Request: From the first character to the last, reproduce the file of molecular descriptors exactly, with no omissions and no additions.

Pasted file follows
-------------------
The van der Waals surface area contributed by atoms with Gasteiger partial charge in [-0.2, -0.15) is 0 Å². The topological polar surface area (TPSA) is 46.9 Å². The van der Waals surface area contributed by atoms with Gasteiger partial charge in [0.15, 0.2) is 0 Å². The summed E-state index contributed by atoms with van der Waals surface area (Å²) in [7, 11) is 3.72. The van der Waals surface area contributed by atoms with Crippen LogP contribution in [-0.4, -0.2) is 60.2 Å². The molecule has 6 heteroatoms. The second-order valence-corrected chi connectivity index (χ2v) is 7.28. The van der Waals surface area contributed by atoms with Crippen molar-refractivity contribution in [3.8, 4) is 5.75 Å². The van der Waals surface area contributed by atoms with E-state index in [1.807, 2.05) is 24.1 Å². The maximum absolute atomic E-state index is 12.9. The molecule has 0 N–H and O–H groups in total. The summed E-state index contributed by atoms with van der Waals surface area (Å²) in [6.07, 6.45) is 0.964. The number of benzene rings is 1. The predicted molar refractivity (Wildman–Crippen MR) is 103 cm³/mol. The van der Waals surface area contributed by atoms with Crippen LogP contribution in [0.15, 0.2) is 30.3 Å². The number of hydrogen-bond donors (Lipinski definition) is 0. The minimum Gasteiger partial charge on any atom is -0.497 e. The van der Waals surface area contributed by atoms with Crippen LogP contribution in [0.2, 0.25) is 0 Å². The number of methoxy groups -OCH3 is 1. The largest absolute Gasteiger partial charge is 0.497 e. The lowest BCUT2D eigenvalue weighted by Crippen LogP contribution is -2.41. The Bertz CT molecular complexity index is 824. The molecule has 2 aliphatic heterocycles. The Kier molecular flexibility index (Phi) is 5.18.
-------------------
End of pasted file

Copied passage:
The van der Waals surface area contributed by atoms with Gasteiger partial charge in [-0.2, -0.15) is 0 Å². The topological polar surface area (TPSA) is 46.9 Å². The van der Waals surface area contributed by atoms with Gasteiger partial charge in [0.15, 0.2) is 0 Å². The summed E-state index contributed by atoms with van der Waals surface area (Å²) in [7, 11) is 3.72. The van der Waals surface area contributed by atoms with Crippen LogP contribution in [-0.4, -0.2) is 60.2 Å². The molecule has 6 heteroatoms. The second-order valence-corrected chi connectivity index (χ2v) is 7.28. The van der Waals surface area contributed by atoms with Crippen molar-refractivity contribution in [3.8, 4) is 5.75 Å². The van der Waals surface area contributed by atoms with E-state index in [1.807, 2.05) is 24.1 Å². The maximum absolute atomic E-state index is 12.9. The molecule has 0 N–H and O–H groups in total. The summed E-state index contributed by atoms with van der Waals surface area (Å²) in [6.07, 6.45) is 0.964. The number of benzene rings is 1. The predicted molar refractivity (Wildman–Crippen MR) is 103 cm³/mol. The van der Waals surface area contributed by atoms with Crippen LogP contribution in [0.15, 0.2) is 30.3 Å². The number of hydrogen-bond donors (Lipinski definition) is 0. The minimum Gasteiger partial charge on any atom is -0.497 e. The van der Waals surface area contributed by atoms with Crippen LogP contribution in [0.2, 0.25) is 0 Å². The number of methoxy groups -OCH3 is 1. The largest absolute Gasteiger partial charge is 0.497 e. The lowest BCUT2D eigenvalue weighted by Crippen LogP contribution is -2.41. The Bertz CT molecular complexity index is 824. The molecule has 2 aliphatic heterocycles. The Kier molecular flexibility index (Phi) is 5.18.